However, they admit they were wrong. Ritchie says: “This is something which is so typical of Rosslyn. Every time you think you have worked things out, it throws up something which completely takes you by surprise.”
While it might seems incredible to associate a tiny chapel in Midlothian with the very creation of a secret brotherhood which spread worldwide and played an important role in the creation of the American constitution, the link between Freemasonry with the Sinclair family is clear.
The earliest known Freemason lodge, Lodge 0, was recorded at Kilwinning in Ayrshire in 1598 and was associated with a Tironesian Abbey on Sinclair land. The oldest written records of Freemasonry are found in Scotland and the Sinclairs of Roslin were hereditary Grand Masters of Scottish Freemasonry.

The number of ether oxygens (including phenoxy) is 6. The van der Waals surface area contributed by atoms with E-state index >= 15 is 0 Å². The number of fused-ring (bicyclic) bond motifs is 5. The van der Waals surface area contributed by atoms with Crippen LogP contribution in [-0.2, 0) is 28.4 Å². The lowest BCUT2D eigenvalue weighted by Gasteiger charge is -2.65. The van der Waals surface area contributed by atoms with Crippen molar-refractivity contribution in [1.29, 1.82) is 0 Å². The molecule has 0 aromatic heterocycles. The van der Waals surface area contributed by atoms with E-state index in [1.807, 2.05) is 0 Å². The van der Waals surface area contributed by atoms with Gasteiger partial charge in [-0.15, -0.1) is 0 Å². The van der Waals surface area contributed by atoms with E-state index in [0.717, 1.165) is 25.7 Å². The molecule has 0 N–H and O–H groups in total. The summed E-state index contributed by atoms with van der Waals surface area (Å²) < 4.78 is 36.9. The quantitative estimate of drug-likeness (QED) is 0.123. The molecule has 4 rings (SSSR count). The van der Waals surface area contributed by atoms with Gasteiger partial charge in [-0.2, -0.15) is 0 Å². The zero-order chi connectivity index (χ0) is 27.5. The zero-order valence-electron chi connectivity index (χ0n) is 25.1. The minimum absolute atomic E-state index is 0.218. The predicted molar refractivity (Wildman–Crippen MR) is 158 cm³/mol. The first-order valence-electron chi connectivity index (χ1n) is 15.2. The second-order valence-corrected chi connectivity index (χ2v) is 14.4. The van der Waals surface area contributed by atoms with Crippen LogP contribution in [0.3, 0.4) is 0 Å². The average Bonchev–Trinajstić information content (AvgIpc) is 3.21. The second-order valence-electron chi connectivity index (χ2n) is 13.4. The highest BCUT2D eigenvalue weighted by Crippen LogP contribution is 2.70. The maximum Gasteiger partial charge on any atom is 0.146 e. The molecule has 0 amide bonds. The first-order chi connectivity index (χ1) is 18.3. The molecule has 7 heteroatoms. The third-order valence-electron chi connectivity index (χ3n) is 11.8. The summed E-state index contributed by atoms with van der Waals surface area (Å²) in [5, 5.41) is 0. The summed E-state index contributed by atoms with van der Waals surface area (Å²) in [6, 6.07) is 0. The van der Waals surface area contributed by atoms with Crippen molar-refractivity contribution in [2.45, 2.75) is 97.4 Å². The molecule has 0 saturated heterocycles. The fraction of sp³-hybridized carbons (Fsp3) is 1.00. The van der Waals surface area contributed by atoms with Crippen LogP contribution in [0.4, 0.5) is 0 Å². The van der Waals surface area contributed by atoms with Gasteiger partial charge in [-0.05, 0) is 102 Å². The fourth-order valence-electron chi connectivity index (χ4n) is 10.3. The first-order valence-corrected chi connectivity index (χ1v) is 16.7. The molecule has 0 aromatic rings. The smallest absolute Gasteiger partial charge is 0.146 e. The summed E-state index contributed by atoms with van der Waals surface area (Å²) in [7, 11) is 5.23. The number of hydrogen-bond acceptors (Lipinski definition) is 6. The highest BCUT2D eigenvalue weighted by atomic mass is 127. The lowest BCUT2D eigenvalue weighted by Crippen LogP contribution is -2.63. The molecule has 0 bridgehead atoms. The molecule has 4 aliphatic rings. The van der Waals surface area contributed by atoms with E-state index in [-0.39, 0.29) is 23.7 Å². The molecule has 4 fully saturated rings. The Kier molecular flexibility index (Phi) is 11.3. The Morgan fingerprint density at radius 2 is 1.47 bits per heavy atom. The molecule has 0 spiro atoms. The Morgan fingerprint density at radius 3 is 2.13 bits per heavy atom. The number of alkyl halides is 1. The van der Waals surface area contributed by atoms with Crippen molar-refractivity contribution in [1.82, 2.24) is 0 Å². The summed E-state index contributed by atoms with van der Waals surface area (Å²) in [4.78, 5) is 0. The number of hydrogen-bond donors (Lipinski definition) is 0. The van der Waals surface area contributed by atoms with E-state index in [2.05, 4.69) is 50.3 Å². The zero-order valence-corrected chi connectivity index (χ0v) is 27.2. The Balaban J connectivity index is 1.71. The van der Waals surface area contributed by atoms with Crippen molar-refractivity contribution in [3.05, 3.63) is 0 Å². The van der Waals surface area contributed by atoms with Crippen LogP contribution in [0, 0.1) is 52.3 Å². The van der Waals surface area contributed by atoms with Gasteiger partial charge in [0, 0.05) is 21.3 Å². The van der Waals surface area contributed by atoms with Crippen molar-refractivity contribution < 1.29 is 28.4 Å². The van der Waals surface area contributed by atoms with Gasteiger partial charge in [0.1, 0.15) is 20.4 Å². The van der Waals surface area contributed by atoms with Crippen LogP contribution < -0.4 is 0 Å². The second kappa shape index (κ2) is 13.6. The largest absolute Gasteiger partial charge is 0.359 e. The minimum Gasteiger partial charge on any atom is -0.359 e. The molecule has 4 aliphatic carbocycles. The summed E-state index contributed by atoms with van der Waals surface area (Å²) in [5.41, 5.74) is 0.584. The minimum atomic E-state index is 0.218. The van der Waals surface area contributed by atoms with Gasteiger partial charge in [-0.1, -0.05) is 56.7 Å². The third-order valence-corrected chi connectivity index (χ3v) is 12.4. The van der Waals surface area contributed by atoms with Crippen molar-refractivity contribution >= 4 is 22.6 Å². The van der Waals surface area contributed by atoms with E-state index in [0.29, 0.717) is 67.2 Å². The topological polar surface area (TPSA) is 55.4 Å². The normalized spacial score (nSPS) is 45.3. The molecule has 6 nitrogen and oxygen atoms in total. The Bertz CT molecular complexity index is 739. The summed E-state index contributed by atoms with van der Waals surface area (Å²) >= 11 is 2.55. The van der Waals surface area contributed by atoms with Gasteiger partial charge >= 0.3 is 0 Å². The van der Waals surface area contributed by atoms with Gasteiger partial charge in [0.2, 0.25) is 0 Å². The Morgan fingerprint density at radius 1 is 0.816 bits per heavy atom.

The authors found a compelling piece of evidence in the “first degree tracing board” of Freemasonry, which shows three pillars, just like those at the front of the nave in Rosslyn Chapel. The pillar on the right, which is the most ornate, represents beauty and stands in the same place as the Apprentice Pillar – which has long been associated with Masonic legend.
Much of the metaphor found in theoretical Freemasonry, which was to become so powerful and widespread around the world, is based on different styles of architecture and stone craft.
And one of the most curious facts about Rosslyn Chapel is that it contains examples of many different styles of architecture. Ritchie says: “It has examples of every kind of arch and window that were available at the time. It is like a guide book, an instruction book for the guild.”
Astronomy, in particular the planet Venus, has an important role in Masonic ritual and Ritchie and Butler believe Rosslyn was used as an observatory from which to chart the movements of Venus.